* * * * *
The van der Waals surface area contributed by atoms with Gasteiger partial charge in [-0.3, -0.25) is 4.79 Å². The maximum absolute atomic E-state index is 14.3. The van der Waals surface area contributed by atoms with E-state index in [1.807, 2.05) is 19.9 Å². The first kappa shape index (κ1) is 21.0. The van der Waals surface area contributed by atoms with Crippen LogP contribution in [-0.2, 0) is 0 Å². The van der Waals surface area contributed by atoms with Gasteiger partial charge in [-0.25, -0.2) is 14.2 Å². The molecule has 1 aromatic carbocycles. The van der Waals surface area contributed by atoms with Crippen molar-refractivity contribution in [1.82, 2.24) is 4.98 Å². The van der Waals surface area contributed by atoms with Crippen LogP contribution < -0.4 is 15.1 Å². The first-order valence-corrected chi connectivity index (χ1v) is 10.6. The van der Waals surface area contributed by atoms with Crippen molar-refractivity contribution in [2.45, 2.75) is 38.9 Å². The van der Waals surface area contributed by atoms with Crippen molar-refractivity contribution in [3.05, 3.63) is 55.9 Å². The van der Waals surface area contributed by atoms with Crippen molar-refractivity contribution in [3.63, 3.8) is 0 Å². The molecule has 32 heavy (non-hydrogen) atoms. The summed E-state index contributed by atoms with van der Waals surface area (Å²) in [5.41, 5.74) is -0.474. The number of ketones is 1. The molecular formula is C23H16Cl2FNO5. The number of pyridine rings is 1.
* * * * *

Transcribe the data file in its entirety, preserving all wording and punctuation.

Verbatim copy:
The van der Waals surface area contributed by atoms with Gasteiger partial charge in [-0.3, -0.25) is 4.79 Å². The maximum absolute atomic E-state index is 14.3. The van der Waals surface area contributed by atoms with E-state index in [1.807, 2.05) is 19.9 Å². The first kappa shape index (κ1) is 21.0. The van der Waals surface area contributed by atoms with Crippen LogP contribution in [-0.2, 0) is 0 Å². The van der Waals surface area contributed by atoms with Gasteiger partial charge in [-0.25, -0.2) is 14.2 Å². The molecule has 1 aromatic carbocycles. The van der Waals surface area contributed by atoms with Crippen molar-refractivity contribution in [1.82, 2.24) is 4.98 Å². The van der Waals surface area contributed by atoms with Crippen LogP contribution < -0.4 is 15.1 Å². The first-order valence-corrected chi connectivity index (χ1v) is 10.6. The van der Waals surface area contributed by atoms with Crippen molar-refractivity contribution in [2.45, 2.75) is 38.9 Å². The van der Waals surface area contributed by atoms with Crippen molar-refractivity contribution in [3.05, 3.63) is 55.9 Å². The van der Waals surface area contributed by atoms with Crippen molar-refractivity contribution in [3.63, 3.8) is 0 Å². The molecule has 32 heavy (non-hydrogen) atoms. The summed E-state index contributed by atoms with van der Waals surface area (Å²) in [5.41, 5.74) is -0.474. The number of ketones is 1. The molecular formula is C23H16Cl2FNO5. The number of pyridine rings is 1.